HIV/AIDS knowledge in detention in Hunan province, China
© Zhang et al; licensee BioMed Central Ltd. 2010
Received: 26 May 2009
Accepted: 28 April 2010
Published: 28 April 2010
Injection drug use (IDU) is one of the major modes of HIV transmission in China. Drug use is illegal in China, all identified drug users are registered by Public Security Bureau, and most were sent to detention; most detainees engaged in high risk behaviours. In order to well understand the HIV/AIDS knowledge among detainees, a survey was conducted in different detention settings in Hunan province in 2008 to assess knowledge and attitudes about HIV among detainees and to provide useful information for HIV prevention and intervention strategies in detention centers.
A cross-sectional survey was conducted in 10 detentions in Hunan province, China, and demographic information along with knowledge and attitude of HIV/AIDS was collected through standardized interviews. Descriptive statistics were used to describe HIV knowledge, attitudes, and education services among detainees.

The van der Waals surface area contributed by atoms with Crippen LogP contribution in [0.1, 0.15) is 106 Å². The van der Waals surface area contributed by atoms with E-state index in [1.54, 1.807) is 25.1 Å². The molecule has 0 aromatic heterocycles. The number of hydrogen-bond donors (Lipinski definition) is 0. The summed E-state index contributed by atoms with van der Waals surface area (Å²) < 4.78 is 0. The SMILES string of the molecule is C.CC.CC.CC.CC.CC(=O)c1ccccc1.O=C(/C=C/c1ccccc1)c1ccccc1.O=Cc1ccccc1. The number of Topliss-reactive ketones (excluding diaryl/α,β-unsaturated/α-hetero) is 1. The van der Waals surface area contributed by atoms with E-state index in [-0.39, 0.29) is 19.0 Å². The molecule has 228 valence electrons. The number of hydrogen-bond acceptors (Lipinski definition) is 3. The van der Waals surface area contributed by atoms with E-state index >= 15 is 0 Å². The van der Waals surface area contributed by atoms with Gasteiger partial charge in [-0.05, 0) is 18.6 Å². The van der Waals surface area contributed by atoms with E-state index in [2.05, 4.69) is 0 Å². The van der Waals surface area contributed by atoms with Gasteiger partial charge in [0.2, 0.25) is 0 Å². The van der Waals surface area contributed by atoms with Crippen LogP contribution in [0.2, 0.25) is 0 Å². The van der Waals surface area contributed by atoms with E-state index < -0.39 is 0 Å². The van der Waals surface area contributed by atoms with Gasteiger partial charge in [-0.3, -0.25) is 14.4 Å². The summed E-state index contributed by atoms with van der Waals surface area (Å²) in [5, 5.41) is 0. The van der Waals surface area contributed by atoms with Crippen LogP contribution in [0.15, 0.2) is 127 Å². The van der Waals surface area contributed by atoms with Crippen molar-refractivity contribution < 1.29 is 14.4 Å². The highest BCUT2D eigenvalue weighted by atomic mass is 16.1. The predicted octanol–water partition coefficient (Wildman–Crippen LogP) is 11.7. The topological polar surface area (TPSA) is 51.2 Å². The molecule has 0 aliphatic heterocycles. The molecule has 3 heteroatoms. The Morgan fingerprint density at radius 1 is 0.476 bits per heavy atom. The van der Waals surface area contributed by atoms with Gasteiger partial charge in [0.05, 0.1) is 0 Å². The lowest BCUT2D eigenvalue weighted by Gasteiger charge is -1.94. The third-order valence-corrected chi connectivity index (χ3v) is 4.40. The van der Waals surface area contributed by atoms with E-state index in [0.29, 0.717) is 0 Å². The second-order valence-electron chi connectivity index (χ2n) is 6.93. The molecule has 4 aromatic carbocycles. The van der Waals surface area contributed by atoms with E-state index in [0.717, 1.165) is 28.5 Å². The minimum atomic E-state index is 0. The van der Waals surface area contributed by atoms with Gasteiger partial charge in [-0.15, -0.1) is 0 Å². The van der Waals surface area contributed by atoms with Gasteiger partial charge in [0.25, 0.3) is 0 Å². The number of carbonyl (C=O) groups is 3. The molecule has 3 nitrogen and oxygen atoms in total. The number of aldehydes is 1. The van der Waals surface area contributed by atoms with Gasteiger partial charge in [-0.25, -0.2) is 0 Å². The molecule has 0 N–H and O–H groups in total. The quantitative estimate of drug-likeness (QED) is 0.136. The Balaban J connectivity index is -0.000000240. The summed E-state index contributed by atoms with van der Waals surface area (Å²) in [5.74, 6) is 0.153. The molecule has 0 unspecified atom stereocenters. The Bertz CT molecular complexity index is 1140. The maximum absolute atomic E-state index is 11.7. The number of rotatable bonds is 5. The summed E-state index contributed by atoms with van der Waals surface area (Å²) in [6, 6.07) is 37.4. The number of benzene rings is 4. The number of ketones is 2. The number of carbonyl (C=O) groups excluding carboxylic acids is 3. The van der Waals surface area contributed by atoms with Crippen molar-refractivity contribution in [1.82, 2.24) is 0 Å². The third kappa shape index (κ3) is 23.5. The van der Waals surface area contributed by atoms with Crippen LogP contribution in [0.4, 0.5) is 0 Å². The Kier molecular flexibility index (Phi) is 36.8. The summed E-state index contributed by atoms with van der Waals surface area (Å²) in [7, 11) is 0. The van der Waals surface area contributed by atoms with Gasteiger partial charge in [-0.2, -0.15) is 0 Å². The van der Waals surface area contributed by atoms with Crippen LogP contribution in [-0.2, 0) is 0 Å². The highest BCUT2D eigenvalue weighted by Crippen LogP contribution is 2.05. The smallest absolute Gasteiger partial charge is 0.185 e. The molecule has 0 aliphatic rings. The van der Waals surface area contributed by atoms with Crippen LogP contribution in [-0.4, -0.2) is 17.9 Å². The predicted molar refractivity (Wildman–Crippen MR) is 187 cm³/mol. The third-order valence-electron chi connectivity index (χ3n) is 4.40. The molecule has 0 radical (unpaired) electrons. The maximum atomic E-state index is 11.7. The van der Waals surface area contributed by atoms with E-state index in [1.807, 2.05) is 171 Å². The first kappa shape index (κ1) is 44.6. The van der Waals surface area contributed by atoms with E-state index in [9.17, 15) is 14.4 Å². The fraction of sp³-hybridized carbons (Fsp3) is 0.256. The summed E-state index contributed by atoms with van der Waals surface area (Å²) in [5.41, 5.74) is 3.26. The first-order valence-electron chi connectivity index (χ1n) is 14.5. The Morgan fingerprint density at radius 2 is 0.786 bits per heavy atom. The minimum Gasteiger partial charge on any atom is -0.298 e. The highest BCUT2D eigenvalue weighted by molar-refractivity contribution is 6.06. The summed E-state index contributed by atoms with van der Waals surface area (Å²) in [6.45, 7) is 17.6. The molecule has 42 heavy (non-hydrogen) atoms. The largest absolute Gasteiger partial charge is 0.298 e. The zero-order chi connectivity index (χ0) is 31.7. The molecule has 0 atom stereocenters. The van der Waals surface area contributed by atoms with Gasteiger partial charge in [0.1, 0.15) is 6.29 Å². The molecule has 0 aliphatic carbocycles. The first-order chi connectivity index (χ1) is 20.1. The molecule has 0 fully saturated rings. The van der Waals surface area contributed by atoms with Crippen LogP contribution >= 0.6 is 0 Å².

There were 956 detainees interviewed from 10 detention centers. The male to female ratio was 2.24:1. The majority detainees received nine years of compulsory education, accounting for 51.5%. There were nine questions to assess HIV/AIDS knowledge of detainees, and 35.7% of those surveyed answered all nine questions correctly. There were 92.3% (882/956) who consented to be informed about the HIV antibody test results when tested, and 81% (774/956) elected that their family members were also informed. All detention centers had an organized HIV/AIDS education program.
This study gives us an overview about HIV/AIDS knowledge in detention in Hunan province, and all detention sites in the study provided HIV/AIDS intervention services among detainees that focused on HIV/AIDS knowledge, attitude, and health behaviors.